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Beyond Brexit, these are the issues Conservative leadership candidates should be debating

The Conservative leadership contest is entering its most intense phase. Potential leaders are being whittled down by their parliamentary colleagues before the party’s roughly 160,000 members vote on which of the final two will get the top job in British politics.

It’s inevitable that one topic has come to dominate the discussion in the contest. Much of the focus will be on the candidates’ plans (or lack of plans) for Brexit. That is somewhat inevitable, given this is the most prominent issue in British politics and the fact that Theresa May’s departure is largely due to her inability to find a Brexit “plan B” after the House of Commons rejected her deal.

Each contender is promoting a different Brexit vision in their campaign. But the EU says the deal on the table cannot be renegotiated. And if many of the candidates are to be believed, the UK is ready to leave without a deal on October 31. So there appears to be little scope for a change of course.

Meanwhile, the next Conservative leader does not have to call a general election until 2022. Of course an election can be forced by a vote of no confidence, but 2022 must be the focal point for this campaign.

Given that the next leader has the potential to lead the country for the best part of the next three years, focusing solely on an issue which most candidates say should be resolved in little over the next three months seems short sighted. The successful candidate should have strong positions on other issues too, and these should be clearly outlined in the campaign. Here are some of the topics we need to see covered.

Austerity

It has been eight months since May declared that “austerity is over” (though the chancellor Phillip Hammond has been more cautious, saying only that austerity is coming to an end). Such austerity-driven policies are continuing to hit families, as a recent UN report demonstrated, when it claimed 14m people in the UK live in poverty and 1.5m are destitute.

Even if the government is correct in dismissing the report, it makes stark reading and has been used to decry the current government’s economic policies, which the report defined as “punitive, mean-spirited and often callous”.

The failures of the government’s austerity agenda is a key issue that the Conservatives’ political opponents, not least Labour leader Jeremy Corbyn, have highlighted.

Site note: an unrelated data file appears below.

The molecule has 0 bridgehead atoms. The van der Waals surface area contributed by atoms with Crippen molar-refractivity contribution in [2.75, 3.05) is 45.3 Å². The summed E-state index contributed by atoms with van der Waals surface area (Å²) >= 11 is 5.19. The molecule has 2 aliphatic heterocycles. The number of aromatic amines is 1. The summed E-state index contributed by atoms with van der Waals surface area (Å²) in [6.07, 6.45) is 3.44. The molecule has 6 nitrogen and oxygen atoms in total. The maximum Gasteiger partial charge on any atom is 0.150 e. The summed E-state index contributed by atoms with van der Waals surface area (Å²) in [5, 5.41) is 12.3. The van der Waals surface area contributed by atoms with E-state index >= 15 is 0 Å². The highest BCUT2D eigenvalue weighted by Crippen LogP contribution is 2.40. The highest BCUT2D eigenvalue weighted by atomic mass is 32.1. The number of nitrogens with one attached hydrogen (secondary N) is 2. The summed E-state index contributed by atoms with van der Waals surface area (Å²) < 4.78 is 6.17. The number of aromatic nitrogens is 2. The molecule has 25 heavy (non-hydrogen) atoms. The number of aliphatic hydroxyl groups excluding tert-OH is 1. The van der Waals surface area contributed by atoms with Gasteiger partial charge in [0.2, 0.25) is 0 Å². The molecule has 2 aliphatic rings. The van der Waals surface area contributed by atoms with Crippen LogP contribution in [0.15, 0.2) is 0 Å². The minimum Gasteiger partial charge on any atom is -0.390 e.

If an election is held off until 2022, it’s likely that the economy, rather than Brexit, will be the determining factor of any party’s success. There have been some tentative moves in this direction, with candidates promising to increase spending on schools. But, as yet, these have not been fully costed. They’re still a long way from forming the basis of a meaningful macro-economic strategy.

The lack of a parliamentary majority

A more immediate problem for the incoming leader is that of the current parliamentary arithmetic. This election will not change that. Currently the Conservative Party has 313 MPs in the House of Commons – 12 seats short of an overall majority (as convention ensures that the speaker only votes if there is a tied vote), and nine seats short of an effective majority (as Sinn Féin MPs do not take their seats or vote). It relies on the support of the DUP’s 10 MPs to win votes.

While this problem is important in any Brexit vote, it affects the government’s ability to pass all other legislation too. The current parliament has been in session for almost two years (typically it is in session only for a year) and is due to rise this summer. One of the first jobs the new leader (and PM) will be tasked with is to present and pass a Queen’s speech – which outlines the legislative agenda of the government for the parliamentary session (and must therefore extend beyond Brexit). Failing to get parliamentary support for this is akin to losing a vote of no confidence and would lead to the fall of the government.

Linked to this is the question of what to do about Northern Ireland, which has been without a devolved assembly since January 2017. Agreeing any future confidence-and-supply agreement with the DUP is likely to raise questions about restoring some form of power sharing in Northern Ireland. Any potential new deal is likely to be more heavily scrutinised than in 2017, by both the Conservative and DUP’s political opponents.

Saving the party

As well as being prime minister, the leader will have to work to unite the Conservative Party. The party’s divisions run deeper than Brexit. The question of Islamophobia is still prevalent (something some of Boris Johnson’s comments will do little to diffuse). The party is also suffering a declining membership. Its remaining membership base is ageing too, raising concerns about the future sustainability of the party. Just as May’s path to the leadership has been used to explain her unpreparedness for – and failures to engage within – the 2017 general election, the next leader needs to demonstrate broader appeal across the country.

Brexit might be the most important issue but other factors matter immensely. One of the critiques of May following the 2017 general election was that she didn’t have any practice at engaging members of the public during her leadership campaign. Failure to explore and debate these issues could lead to ad-hoc or ill thought-out policies.The Conversation

Christopher Kirkland, Lecturer in Politics, York St John University

This article is republished from The Conversation under a Creative Commons license. Read the original article.

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